It with great sadness that I write to tell you that Professor Helen Pattison has passed away.
Helen joined Aston from the University of Birmingham 17 years ago, and before that, she was at Loughborough. She brought with her expansive knowledge and experience of clinical trials, interdisciplinary working, and a desire to set up a centre of excellence in health psychology. As a result Aston can claim to be the UK’s biggest provider of BPS-accredited health psychology training at MSc level with the largest cohorts of campus and online students.
Helen’s close collaborations with the Birmingham Women’s and Children’s Hospital, with her clinical colleagues and those working in the areas of biomedical ethics and parental health behaviour brought with her a strong profile of applied health research, informed by psychology. Helen contributed psychological and methodological expertise to a number of clinical trials focusing on women’s reproductive health and paediatric health. She was also interested in women’s experience of pregnancy, and debunking urban myths such as ‘eating for two’ and the ‘pregnancy brain’ or ‘baby brain’.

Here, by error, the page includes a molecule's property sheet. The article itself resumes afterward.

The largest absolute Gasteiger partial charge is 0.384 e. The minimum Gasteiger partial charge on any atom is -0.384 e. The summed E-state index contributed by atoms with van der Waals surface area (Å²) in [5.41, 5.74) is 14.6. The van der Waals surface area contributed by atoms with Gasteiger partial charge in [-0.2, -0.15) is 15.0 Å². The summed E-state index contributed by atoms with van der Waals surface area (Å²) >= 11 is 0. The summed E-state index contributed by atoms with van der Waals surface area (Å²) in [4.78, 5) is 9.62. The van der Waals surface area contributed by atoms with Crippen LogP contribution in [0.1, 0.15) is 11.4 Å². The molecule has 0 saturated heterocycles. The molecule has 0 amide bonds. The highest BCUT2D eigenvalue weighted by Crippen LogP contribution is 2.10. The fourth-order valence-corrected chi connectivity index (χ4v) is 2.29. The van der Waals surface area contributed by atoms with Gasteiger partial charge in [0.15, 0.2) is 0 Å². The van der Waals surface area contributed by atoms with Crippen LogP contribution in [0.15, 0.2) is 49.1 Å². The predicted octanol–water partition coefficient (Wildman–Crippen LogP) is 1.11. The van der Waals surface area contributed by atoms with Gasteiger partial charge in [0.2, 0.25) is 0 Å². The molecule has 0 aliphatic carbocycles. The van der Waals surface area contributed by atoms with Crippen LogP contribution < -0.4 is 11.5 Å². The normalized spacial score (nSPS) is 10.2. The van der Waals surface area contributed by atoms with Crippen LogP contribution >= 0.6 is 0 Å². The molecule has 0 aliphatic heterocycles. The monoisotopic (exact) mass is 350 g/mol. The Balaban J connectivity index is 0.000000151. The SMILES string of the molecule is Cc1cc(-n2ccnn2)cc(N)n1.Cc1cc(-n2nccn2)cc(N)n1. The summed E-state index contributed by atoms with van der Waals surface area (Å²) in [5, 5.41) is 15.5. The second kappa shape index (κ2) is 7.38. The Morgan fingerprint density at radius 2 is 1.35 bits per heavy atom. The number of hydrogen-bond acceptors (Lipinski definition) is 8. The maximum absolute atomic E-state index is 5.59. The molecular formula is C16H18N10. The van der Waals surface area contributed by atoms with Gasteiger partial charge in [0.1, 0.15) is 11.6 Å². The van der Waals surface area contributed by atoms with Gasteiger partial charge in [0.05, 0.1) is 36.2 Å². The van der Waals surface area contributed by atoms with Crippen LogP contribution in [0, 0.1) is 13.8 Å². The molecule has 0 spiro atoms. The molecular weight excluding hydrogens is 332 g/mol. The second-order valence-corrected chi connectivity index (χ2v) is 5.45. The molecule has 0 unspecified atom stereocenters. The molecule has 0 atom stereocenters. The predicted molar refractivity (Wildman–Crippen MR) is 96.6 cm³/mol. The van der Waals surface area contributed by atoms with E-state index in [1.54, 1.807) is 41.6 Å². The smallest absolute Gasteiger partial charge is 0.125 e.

Later in her career, and as technology progressed, Helen became interested in self-testing kits and the potential impact of those on illness perceptions, symptom perceptions, and ultimately the ways in which people managed their own diagnosis and health behaviours. This and other projects brought with them interdisciplinary collaborations within Aston, notably with pharmacy.
As well as her contributions to this highly impactful research, Helen has been a significant figure across the university. Most recently, she worked closely with others on the foundation of a new Medical School, bringing her many years’ experience to bear on the challenge. She held the position of Associate Dean for Research, and, for a number of years, and took up the position of Head of the Psychology Department. Helen’s commitment to rigorous research and to making a difference was evident throughout each of these roles.
As Head of Psychology, it was clear that Helen was always working towards creating a happy and supportive working environment. As we all know, this can be a particularly challenging task at times! Nevertheless, Helen has always been supportive to her colleagues, helping them to be the best that they can be.
This depth of commitment and mentorship was also extended to her students, at all levels. But this was not limited to her own students, Helen was always in favour of active research groups and providing researchers across their career trajectories with safe spaces to discuss their ideas, present their research, and to practise answering those tricky questions that Helen was always ready to ask.
Helen received her first degree in Psychology in 1977 from Cardiff, an MSc in Mathematical Psychology from Stirling in 1978, and a PhD from Reading in 1983. She was a member of the Experimental Psychology Society from 1985 until her death. Helen will be remembered with great fondness.